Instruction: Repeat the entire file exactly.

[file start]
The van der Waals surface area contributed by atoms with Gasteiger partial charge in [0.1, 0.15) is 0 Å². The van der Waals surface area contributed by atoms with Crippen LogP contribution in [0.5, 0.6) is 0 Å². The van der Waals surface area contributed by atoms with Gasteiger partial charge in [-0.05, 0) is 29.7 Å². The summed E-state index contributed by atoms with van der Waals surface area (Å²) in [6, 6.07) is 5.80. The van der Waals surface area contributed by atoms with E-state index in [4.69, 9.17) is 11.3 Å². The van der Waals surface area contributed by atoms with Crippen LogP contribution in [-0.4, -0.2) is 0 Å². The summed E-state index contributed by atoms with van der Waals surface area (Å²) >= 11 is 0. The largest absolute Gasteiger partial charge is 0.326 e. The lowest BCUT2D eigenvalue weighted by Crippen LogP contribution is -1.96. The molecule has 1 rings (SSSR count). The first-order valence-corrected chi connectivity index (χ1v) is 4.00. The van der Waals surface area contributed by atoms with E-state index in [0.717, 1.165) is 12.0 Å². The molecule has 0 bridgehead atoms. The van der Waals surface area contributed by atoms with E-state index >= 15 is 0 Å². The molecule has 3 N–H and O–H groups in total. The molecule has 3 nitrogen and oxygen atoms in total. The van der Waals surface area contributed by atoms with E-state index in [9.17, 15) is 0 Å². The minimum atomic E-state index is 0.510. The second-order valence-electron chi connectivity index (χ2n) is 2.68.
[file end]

The van der Waals surface area contributed by atoms with Gasteiger partial charge in [0.1, 0.15) is 0 Å². The van der Waals surface area contributed by atoms with Crippen LogP contribution in [0.5, 0.6) is 0 Å². The van der Waals surface area contributed by atoms with Gasteiger partial charge in [-0.05, 0) is 29.7 Å². The summed E-state index contributed by atoms with van der Waals surface area (Å²) in [6, 6.07) is 5.80. The van der Waals surface area contributed by atoms with E-state index in [4.69, 9.17) is 11.3 Å². The van der Waals surface area contributed by atoms with Crippen LogP contribution in [-0.4, -0.2) is 0 Å². The summed E-state index contributed by atoms with van der Waals surface area (Å²) >= 11 is 0. The largest absolute Gasteiger partial charge is 0.326 e. The lowest BCUT2D eigenvalue weighted by Crippen LogP contribution is -1.96. The molecule has 1 rings (SSSR count). The first-order valence-corrected chi connectivity index (χ1v) is 4.00. The van der Waals surface area contributed by atoms with E-state index in [0.717, 1.165) is 12.0 Å². The molecule has 0 bridgehead atoms. The van der Waals surface area contributed by atoms with E-state index >= 15 is 0 Å². The molecule has 3 N–H and O–H groups in total. The molecule has 3 nitrogen and oxygen atoms in total. The van der Waals surface area contributed by atoms with E-state index in [9.17, 15) is 0 Å². The minimum atomic E-state index is 0.510. The second-order valence-electron chi connectivity index (χ2n) is 2.68.